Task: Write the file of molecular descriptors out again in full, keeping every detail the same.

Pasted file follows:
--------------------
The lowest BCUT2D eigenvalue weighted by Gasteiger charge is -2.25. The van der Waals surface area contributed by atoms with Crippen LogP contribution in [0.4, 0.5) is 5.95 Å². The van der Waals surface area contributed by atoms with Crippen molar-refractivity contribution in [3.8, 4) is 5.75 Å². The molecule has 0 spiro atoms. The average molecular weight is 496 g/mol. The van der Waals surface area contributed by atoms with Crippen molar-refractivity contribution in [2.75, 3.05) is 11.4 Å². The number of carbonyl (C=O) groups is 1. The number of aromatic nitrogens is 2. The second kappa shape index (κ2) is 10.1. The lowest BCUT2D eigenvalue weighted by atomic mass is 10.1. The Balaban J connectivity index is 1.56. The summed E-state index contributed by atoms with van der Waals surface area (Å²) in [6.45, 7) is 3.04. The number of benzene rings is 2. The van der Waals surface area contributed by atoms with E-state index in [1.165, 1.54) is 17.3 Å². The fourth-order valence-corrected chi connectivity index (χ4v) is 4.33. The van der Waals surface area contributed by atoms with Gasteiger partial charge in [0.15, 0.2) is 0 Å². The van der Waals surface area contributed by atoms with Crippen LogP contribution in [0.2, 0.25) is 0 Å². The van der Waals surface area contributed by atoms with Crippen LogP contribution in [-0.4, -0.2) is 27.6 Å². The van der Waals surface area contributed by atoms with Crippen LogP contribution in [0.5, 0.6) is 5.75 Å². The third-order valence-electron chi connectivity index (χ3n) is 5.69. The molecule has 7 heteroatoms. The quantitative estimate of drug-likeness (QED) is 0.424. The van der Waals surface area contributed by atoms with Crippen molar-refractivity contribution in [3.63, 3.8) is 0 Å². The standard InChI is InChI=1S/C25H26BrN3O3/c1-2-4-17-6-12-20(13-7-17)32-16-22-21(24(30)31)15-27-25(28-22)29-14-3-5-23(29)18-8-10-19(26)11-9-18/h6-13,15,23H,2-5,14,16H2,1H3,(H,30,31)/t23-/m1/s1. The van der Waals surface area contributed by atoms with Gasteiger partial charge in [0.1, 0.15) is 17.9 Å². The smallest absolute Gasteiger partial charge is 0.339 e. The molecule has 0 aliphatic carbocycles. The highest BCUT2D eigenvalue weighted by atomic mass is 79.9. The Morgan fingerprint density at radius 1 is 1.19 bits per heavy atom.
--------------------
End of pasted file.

The lowest BCUT2D eigenvalue weighted by Gasteiger charge is -2.25. The van der Waals surface area contributed by atoms with Crippen LogP contribution in [0.4, 0.5) is 5.95 Å². The van der Waals surface area contributed by atoms with Crippen molar-refractivity contribution in [3.8, 4) is 5.75 Å². The molecule has 0 spiro atoms. The average molecular weight is 496 g/mol. The van der Waals surface area contributed by atoms with Crippen molar-refractivity contribution in [2.75, 3.05) is 11.4 Å². The number of carbonyl (C=O) groups is 1. The number of aromatic nitrogens is 2. The second kappa shape index (κ2) is 10.1. The lowest BCUT2D eigenvalue weighted by atomic mass is 10.1. The Balaban J connectivity index is 1.56. The summed E-state index contributed by atoms with van der Waals surface area (Å²) in [6.45, 7) is 3.04. The number of benzene rings is 2. The van der Waals surface area contributed by atoms with E-state index in [1.165, 1.54) is 17.3 Å². The fourth-order valence-corrected chi connectivity index (χ4v) is 4.33. The van der Waals surface area contributed by atoms with Gasteiger partial charge in [0.15, 0.2) is 0 Å². The van der Waals surface area contributed by atoms with Crippen LogP contribution in [0.2, 0.25) is 0 Å². The van der Waals surface area contributed by atoms with Crippen LogP contribution in [-0.4, -0.2) is 27.6 Å². The van der Waals surface area contributed by atoms with Crippen LogP contribution in [0.5, 0.6) is 5.75 Å². The third-order valence-electron chi connectivity index (χ3n) is 5.69. The molecule has 7 heteroatoms. The quantitative estimate of drug-likeness (QED) is 0.424. The van der Waals surface area contributed by atoms with Crippen molar-refractivity contribution in [3.63, 3.8) is 0 Å². The standard InChI is InChI=1S/C25H26BrN3O3/c1-2-4-17-6-12-20(13-7-17)32-16-22-21(24(30)31)15-27-25(28-22)29-14-3-5-23(29)18-8-10-19(26)11-9-18/h6-13,15,23H,2-5,14,16H2,1H3,(H,30,31)/t23-/m1/s1. The van der Waals surface area contributed by atoms with Gasteiger partial charge in [0.1, 0.15) is 17.9 Å². The smallest absolute Gasteiger partial charge is 0.339 e. The molecule has 0 aliphatic carbocycles. The highest BCUT2D eigenvalue weighted by atomic mass is 79.9. The Morgan fingerprint density at radius 1 is 1.19 bits per heavy atom.